The Property Investment Professionals of Australia (PIPA) has issued a firm call to the new government: prioritise the rental affordability crisis.
Australia’s new leadership was decided over the weekend, with the Anthony Albanese-led Labor party declaring victory late Saturday night (21 May). As the country woke to the news, PIPA chair Nicola McDougall wasted no time in calling attention to what the organisation sees as the country’s most pressing housing priority.
The supply of rental properties, she noted, currently sits at record lows around the nation, with the situation set to worsen due to softer market conditions.
It’s an issue she says could be mitigated by investors, should they feel incentivised to keep their activity in the market high.
“Investors have been mostly missing from the property market since well before the last federal election, predominantly due to nationwide investment lending restrictions, but also because of the political posturing on negative gearing during the last election campaign,” Ms McDougall said.
“Investor activity only returned to historical averages in March this year, which means they have not been significantly adding to rental supply for the best part of five years.
“With markets cooling and interest rates rising it is likely that investors will retreat from the market once more, which will further exacerbate the financial pain that tenants are experiencing.”
She also believes that a negative cultural attitude towards investors could further dampen their activity – at a time when it’s most needed.
“The demonisation of property investors seems to be a national sport in Australia, when more than 70 per cent of investors own just one property, hoping to simply improve their financial situation in retirement,” she said.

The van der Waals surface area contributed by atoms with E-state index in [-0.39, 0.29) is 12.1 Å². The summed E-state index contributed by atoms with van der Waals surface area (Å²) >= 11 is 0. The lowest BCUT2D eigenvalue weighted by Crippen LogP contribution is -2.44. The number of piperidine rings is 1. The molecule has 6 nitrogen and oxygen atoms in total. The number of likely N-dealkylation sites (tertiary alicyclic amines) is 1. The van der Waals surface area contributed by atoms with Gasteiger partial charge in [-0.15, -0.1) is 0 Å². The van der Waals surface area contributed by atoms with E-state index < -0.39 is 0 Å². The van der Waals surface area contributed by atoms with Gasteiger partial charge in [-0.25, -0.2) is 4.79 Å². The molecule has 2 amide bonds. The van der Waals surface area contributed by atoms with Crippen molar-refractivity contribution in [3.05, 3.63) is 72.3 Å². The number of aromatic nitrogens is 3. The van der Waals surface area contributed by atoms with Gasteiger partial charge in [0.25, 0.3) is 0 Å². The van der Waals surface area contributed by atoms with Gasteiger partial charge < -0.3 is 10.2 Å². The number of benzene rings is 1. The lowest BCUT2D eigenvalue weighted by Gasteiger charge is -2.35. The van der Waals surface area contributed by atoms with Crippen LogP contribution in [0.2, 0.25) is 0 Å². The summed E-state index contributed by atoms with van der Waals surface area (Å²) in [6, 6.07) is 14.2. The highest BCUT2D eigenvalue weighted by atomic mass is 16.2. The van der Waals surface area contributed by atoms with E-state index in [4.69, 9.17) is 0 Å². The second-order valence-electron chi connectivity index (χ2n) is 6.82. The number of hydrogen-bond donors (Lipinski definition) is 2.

“Indeed, it is an uncomfortable truth for some that the present rental crisis is predominantly a result of investor inactivity over recent years, which is hardly a sign of ‘greed’ when markets have been booming like never before.”
In PIPA’s view, it’s time for a perspective shift, as well as a concerted effort to bring public and private entities together to address the looming crisis.
“Rather than continuing to view investors as ‘greedy’ or an endless source of funds for government coffers, perhaps it’s time to recognise that they also provide rental housing for millions of Australians?
“A system needs to be developed to encourage the private and public sectors to work collaboratively together to increase rental supply and to improve rental affordability for tenants,” she concluded.
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Based in Sydney, Juliet Helmke has a broad range of reporting and editorial experience across the areas of business, technology, entertainment and the arts. She was formerly Senior Editor at The New York Observer.